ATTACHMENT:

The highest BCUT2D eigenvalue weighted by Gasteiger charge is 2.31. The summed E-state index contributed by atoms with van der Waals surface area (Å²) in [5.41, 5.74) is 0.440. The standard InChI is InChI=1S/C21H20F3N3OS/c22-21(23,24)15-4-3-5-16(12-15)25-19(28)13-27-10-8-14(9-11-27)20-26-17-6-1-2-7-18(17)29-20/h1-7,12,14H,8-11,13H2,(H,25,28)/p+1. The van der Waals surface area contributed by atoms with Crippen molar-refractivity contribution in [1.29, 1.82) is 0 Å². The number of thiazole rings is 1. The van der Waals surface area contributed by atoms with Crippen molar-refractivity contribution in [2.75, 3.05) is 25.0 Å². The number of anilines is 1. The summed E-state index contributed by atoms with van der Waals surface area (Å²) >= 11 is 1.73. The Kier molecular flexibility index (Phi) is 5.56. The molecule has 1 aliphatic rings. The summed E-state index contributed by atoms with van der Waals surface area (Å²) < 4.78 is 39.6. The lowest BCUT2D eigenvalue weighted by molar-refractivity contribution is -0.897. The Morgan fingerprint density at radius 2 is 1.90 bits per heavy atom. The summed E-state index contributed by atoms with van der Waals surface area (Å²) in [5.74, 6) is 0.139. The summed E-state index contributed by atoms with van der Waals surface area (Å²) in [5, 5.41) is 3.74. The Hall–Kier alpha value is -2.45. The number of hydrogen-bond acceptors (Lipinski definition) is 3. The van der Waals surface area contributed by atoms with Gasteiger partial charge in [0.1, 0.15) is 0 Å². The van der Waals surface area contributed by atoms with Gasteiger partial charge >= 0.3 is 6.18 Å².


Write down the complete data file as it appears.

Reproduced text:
The highest BCUT2D eigenvalue weighted by Gasteiger charge is 2.31. The summed E-state index contributed by atoms with van der Waals surface area (Å²) in [5.41, 5.74) is 0.440. The standard InChI is InChI=1S/C21H20F3N3OS/c22-21(23,24)15-4-3-5-16(12-15)25-19(28)13-27-10-8-14(9-11-27)20-26-17-6-1-2-7-18(17)29-20/h1-7,12,14H,8-11,13H2,(H,25,28)/p+1. The van der Waals surface area contributed by atoms with Crippen molar-refractivity contribution in [1.29, 1.82) is 0 Å². The number of thiazole rings is 1. The van der Waals surface area contributed by atoms with Crippen molar-refractivity contribution in [2.75, 3.05) is 25.0 Å². The number of anilines is 1. The summed E-state index contributed by atoms with van der Waals surface area (Å²) >= 11 is 1.73. The Kier molecular flexibility index (Phi) is 5.56. The molecule has 1 aliphatic rings. The summed E-state index contributed by atoms with van der Waals surface area (Å²) < 4.78 is 39.6. The lowest BCUT2D eigenvalue weighted by molar-refractivity contribution is -0.897. The Morgan fingerprint density at radius 2 is 1.90 bits per heavy atom. The summed E-state index contributed by atoms with van der Waals surface area (Å²) in [5.74, 6) is 0.139. The summed E-state index contributed by atoms with van der Waals surface area (Å²) in [5, 5.41) is 3.74. The Hall–Kier alpha value is -2.45. The number of hydrogen-bond acceptors (Lipinski definition) is 3. The van der Waals surface area contributed by atoms with Gasteiger partial charge in [0.1, 0.15) is 0 Å². The van der Waals surface area contributed by atoms with Gasteiger partial charge >= 0.3 is 6.18 Å².